In Mahjong Solitaire, 144 tiles in traditional configurations (for example, the turtle) are deconstructed. Patience is key, and resolute quickness which, if faltering, nearly always results in loss. There are no algorithms. One is guessed into winning, not without risk of the unsolvable.* The goal is simple. Remove characters (4 of each) - letters, bamboos, circles, dragons - through winds (1 of each), seasons and flowers.
The game challenges distraction, frustration, confusion. Wins often numb and perplex, are seldom repeated as patterns scramble for unreadable novelty.
The tiles wash over you like a wave, flaunting their intricacy. Each game placidly preys on your belief in pattern, order, sense.
Dhamma says one may apply oneself to the unreadable, the inapplicable, the false. One may envy the success of wrong action.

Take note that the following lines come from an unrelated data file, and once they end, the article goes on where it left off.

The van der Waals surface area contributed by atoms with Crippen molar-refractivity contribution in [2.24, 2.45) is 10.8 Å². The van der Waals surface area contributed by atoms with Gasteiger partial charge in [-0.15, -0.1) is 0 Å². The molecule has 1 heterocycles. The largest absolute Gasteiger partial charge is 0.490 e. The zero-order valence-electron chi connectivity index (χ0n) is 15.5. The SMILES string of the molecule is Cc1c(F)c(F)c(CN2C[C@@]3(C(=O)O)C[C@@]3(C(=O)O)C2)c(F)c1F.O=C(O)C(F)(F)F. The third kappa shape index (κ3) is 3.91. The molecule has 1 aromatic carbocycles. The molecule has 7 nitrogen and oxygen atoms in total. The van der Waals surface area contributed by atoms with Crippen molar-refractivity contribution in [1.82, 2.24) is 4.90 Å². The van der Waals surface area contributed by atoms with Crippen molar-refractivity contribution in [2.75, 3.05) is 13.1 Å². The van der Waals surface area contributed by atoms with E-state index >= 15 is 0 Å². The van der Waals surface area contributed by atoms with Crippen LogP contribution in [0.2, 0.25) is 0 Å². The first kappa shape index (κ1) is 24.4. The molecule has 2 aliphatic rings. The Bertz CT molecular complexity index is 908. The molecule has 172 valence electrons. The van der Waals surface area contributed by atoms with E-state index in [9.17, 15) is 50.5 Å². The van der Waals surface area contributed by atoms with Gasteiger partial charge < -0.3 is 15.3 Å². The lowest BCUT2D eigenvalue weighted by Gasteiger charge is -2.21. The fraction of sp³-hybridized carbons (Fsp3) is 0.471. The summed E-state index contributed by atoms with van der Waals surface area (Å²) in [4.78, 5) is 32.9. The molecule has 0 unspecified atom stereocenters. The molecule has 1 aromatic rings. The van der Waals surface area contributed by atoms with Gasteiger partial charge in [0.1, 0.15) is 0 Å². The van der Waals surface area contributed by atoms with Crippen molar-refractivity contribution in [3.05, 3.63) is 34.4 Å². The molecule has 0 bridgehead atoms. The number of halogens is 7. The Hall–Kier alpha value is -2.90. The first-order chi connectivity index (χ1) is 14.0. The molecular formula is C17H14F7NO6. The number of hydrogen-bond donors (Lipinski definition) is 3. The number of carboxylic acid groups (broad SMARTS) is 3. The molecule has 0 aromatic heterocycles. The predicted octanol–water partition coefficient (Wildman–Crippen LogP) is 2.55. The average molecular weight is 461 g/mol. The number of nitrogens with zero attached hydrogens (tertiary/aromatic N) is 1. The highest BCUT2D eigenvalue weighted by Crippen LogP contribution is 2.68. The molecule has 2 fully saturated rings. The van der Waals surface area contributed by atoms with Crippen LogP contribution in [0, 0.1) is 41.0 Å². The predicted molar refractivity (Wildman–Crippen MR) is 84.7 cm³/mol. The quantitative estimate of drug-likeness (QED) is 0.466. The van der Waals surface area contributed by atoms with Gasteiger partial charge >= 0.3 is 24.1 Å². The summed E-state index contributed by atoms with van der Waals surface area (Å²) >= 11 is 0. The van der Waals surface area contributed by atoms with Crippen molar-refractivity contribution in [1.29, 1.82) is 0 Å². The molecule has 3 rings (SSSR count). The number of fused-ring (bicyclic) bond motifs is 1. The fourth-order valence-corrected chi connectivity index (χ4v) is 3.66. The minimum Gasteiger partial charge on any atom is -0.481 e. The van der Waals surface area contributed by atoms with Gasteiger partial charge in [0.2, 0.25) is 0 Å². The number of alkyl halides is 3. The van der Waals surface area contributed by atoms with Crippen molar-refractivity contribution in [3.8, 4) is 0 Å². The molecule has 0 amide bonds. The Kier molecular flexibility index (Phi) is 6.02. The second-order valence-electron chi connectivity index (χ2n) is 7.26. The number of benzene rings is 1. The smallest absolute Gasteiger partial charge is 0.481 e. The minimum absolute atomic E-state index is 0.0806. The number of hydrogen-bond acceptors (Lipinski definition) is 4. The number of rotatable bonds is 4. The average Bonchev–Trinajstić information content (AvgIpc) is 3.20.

But what is one to do with the inscrutability of right-mindedness, the hamstrung puzzlement of sincere failure?
*A sample of 10,000,000 games with the default layout, 'the turtle' (see right), which were analyzed in about 40 hours on a single processor thread, revealed that between 2.95 and 2.96 percent of the turtles cannot be solved even if peeking is allowed (http://www.math.ru.nl/~debondt/mjsolver.html)